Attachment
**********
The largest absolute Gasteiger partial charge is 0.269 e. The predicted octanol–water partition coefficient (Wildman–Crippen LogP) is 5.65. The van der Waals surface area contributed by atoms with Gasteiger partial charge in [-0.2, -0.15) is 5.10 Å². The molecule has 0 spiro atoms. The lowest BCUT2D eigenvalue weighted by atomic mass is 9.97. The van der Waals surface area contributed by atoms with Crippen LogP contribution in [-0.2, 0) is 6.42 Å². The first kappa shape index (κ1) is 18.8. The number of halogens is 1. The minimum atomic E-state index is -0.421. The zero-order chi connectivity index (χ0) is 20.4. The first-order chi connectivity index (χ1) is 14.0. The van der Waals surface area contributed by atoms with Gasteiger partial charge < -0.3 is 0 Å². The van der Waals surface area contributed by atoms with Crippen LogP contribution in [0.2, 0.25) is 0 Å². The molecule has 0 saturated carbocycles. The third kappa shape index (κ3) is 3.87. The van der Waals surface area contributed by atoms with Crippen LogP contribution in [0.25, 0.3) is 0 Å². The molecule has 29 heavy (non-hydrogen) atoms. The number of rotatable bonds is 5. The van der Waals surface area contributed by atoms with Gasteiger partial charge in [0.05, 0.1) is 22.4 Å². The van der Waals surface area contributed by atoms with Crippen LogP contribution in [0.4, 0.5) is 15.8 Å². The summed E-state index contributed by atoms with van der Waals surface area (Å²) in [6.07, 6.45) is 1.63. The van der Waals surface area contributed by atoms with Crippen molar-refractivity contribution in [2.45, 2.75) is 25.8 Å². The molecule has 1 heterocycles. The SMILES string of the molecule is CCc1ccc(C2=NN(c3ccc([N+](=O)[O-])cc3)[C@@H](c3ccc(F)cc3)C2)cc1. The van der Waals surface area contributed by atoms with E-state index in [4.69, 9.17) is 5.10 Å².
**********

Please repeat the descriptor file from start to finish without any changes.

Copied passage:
The largest absolute Gasteiger partial charge is 0.269 e. The predicted octanol–water partition coefficient (Wildman–Crippen LogP) is 5.65. The van der Waals surface area contributed by atoms with Gasteiger partial charge in [-0.2, -0.15) is 5.10 Å². The molecule has 0 spiro atoms. The lowest BCUT2D eigenvalue weighted by atomic mass is 9.97. The van der Waals surface area contributed by atoms with Crippen LogP contribution in [-0.2, 0) is 6.42 Å². The first kappa shape index (κ1) is 18.8. The number of halogens is 1. The minimum atomic E-state index is -0.421. The zero-order chi connectivity index (χ0) is 20.4. The first-order chi connectivity index (χ1) is 14.0. The van der Waals surface area contributed by atoms with Gasteiger partial charge < -0.3 is 0 Å². The van der Waals surface area contributed by atoms with Crippen LogP contribution in [0.2, 0.25) is 0 Å². The molecule has 0 saturated carbocycles. The third kappa shape index (κ3) is 3.87. The van der Waals surface area contributed by atoms with Crippen LogP contribution in [0.25, 0.3) is 0 Å². The molecule has 29 heavy (non-hydrogen) atoms. The number of rotatable bonds is 5. The van der Waals surface area contributed by atoms with Gasteiger partial charge in [0.05, 0.1) is 22.4 Å². The van der Waals surface area contributed by atoms with Crippen LogP contribution in [0.4, 0.5) is 15.8 Å². The summed E-state index contributed by atoms with van der Waals surface area (Å²) in [6.07, 6.45) is 1.63. The van der Waals surface area contributed by atoms with Crippen molar-refractivity contribution in [2.45, 2.75) is 25.8 Å². The molecule has 1 heterocycles. The SMILES string of the molecule is CCc1ccc(C2=NN(c3ccc([N+](=O)[O-])cc3)[C@@H](c3ccc(F)cc3)C2)cc1. The van der Waals surface area contributed by atoms with E-state index in [4.69, 9.17) is 5.10 Å².